JKM Oracle Consistent

Creates the journalizing infrastructure for consistent set journalizing on Oracle tables using triggers.

JKM Oracle Consistent (Update Date)

Creates the journalizing infrastructure for consistent set journalizing on Oracle tables using triggers based on a Last Update Date column on the source tables.

JKM Oracle Simple

Creates the journalizing infrastructure for simple journalizing on Oracle tables using triggers.

JKM Oracle to Oracle Consistent (OGG)

Creates and manages the ODI CDC framework infrastructure when using Oracle GoldenGate for CDC. See Chapter 29, "Oracle GoldenGate" for more information.

CKM Oracle

Checks data integrity against constraints defined on an Oracle table.

LKM File to Oracle (EXTERNAL TABLE)

Loads data from a file to an Oracle staging area using the EXTERNAL TABLE SQL Command.

LKM File to Oracle (SQLLDR)

Loads data from a file to an Oracle staging area using the SQL*Loader command line utility.

LKM MSSQL to Oracle (BCP SQLLDR)

Loads data from a Microsoft SQL Server to Oracle database (staging area) using the BCP and SQL*Loader utilities.

LKM Oracle BI to Oracle (DBLINK)

Loads data from any Oracle BI physical layer to an Oracle target database using database links. See Chapter 18, "Oracle Business Intelligence Enterprise Edition" for more information.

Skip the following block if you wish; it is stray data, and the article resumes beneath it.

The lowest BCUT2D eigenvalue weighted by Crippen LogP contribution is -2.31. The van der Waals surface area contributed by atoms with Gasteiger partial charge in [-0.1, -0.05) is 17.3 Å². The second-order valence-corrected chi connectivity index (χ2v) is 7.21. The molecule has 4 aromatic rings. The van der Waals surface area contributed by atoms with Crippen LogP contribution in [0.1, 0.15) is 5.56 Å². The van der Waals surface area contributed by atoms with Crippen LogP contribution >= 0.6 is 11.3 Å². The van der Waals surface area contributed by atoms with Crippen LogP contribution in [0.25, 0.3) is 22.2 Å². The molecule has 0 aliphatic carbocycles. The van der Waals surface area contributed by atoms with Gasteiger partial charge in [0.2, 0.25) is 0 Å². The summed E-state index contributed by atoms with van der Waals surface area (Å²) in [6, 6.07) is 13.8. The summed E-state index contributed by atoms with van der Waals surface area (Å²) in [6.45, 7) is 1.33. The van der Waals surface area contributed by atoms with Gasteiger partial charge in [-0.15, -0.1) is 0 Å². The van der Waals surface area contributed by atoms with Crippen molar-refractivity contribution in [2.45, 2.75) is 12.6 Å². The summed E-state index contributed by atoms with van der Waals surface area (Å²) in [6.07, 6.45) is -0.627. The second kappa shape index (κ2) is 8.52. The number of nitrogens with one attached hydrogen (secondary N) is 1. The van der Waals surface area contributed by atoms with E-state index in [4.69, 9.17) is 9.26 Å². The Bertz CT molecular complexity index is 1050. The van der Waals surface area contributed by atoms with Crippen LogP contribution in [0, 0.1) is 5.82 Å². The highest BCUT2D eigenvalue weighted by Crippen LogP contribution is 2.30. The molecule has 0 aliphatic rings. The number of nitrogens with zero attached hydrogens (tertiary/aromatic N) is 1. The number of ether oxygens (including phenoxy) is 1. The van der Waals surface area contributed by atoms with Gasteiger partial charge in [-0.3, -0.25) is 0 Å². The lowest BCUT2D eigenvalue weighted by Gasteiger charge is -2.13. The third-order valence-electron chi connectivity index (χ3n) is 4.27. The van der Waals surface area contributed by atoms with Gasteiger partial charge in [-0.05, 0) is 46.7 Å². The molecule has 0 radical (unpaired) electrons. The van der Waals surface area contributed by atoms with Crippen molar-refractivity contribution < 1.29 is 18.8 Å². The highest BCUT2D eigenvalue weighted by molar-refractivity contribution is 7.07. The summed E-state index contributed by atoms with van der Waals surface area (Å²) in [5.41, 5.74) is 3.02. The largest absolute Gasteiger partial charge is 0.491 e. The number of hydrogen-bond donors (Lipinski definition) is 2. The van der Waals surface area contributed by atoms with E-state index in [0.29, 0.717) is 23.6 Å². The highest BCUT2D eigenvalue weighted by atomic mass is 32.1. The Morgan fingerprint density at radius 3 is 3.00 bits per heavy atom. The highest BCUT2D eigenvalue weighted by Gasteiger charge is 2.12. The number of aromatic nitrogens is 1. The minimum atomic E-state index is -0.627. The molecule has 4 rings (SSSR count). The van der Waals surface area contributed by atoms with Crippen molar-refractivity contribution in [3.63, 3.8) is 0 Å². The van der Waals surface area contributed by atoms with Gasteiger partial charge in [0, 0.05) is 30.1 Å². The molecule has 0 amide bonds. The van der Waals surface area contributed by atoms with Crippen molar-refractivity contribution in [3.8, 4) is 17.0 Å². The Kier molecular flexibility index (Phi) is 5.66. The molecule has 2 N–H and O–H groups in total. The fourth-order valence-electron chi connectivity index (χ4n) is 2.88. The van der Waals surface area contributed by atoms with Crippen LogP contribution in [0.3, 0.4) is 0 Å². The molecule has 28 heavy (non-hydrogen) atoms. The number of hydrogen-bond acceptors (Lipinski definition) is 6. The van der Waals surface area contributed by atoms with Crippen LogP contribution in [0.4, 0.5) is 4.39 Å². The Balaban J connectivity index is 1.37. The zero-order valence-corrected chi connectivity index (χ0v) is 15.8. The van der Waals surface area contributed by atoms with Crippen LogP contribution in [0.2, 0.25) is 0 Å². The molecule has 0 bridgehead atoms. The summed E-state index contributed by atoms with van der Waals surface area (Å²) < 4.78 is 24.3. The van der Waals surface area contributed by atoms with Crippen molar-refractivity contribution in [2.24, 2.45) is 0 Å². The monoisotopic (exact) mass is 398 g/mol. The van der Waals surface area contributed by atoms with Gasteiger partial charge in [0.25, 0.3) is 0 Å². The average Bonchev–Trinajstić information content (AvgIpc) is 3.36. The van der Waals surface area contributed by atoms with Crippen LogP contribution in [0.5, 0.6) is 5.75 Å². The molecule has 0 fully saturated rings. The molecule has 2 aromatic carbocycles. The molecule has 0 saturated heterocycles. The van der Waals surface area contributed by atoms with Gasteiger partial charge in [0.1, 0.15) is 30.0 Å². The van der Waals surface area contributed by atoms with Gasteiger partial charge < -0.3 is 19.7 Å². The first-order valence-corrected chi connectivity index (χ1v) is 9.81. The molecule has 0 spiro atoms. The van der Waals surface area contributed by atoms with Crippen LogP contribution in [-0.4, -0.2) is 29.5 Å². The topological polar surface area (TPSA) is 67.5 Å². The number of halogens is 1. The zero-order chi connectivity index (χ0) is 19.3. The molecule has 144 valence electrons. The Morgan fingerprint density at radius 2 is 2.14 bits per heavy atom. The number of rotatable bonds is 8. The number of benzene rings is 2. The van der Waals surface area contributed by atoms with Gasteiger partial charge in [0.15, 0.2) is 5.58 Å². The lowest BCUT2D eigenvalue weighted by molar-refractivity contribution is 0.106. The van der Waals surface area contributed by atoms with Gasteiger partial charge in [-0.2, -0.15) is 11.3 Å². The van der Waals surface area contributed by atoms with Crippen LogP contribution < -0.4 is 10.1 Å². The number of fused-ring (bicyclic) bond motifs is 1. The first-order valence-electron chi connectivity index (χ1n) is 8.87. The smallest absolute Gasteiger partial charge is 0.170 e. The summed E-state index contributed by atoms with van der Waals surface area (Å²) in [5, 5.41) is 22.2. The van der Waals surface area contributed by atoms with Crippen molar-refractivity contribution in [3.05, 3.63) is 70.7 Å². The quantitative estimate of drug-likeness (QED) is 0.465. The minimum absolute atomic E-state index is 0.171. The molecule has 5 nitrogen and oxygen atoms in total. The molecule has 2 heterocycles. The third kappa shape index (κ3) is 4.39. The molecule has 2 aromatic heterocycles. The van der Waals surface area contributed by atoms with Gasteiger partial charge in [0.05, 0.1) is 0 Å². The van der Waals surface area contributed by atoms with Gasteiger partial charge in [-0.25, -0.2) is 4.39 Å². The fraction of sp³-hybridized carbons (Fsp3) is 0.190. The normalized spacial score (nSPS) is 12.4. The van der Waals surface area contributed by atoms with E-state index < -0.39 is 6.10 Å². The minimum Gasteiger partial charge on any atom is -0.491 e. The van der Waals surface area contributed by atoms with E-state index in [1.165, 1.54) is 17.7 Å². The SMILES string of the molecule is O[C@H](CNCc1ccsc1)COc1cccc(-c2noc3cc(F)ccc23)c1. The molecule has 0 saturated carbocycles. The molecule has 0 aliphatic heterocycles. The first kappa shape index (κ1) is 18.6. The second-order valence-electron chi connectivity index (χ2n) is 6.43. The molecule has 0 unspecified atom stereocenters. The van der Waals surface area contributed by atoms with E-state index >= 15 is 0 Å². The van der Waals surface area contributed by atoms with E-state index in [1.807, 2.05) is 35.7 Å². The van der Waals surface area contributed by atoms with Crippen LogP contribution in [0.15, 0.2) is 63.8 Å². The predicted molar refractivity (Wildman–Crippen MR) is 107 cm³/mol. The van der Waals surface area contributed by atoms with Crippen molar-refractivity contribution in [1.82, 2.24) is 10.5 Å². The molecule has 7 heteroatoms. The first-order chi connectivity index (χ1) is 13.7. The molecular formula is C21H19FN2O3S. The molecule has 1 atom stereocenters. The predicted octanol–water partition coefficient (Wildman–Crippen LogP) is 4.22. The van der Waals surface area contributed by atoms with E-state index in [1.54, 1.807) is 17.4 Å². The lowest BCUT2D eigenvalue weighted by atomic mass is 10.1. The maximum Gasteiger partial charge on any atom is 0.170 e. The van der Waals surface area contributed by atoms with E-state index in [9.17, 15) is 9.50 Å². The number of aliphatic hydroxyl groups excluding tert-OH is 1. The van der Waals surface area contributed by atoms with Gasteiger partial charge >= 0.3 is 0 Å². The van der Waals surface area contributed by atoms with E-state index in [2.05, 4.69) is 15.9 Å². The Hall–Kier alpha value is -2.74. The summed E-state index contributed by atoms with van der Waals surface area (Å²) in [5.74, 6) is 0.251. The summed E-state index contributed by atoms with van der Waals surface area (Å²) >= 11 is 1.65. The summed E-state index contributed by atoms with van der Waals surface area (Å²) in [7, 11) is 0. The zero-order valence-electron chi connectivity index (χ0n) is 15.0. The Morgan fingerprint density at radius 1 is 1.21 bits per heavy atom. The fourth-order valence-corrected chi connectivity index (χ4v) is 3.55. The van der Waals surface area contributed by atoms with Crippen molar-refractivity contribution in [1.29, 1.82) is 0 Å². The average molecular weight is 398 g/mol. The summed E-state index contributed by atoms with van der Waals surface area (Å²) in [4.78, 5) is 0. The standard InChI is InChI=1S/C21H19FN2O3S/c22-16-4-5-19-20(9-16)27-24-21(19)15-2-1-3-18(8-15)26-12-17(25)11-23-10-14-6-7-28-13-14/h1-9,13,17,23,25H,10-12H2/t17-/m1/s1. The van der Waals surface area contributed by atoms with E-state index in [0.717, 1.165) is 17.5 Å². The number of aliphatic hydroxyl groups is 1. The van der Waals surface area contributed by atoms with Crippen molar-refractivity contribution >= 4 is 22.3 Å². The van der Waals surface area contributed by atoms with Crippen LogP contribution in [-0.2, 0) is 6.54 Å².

LKM Oracle to Oracle (DBLINK)

Loads data from an Oracle source database to an Oracle staging area database using database links.

LKM Oracle to Oracle (datapump)

Loads data from an Oracle source database to an Oracle staging area database using external tables in the datapump format.

LKM SQL to Oracle

Loads data from any ANSI SQL-92 source database to an Oracle staging area.

LKM SAP BW to Oracle (SQLLDR)

Loads data from SAP BW systems to an Oracle staging using SQL*Loader utilities. See the Oracle Fusion Middleware Application Adapters Guide for Oracle Data Integrator for more information.

LKM SAP ERP to Oracle (SQLLDR)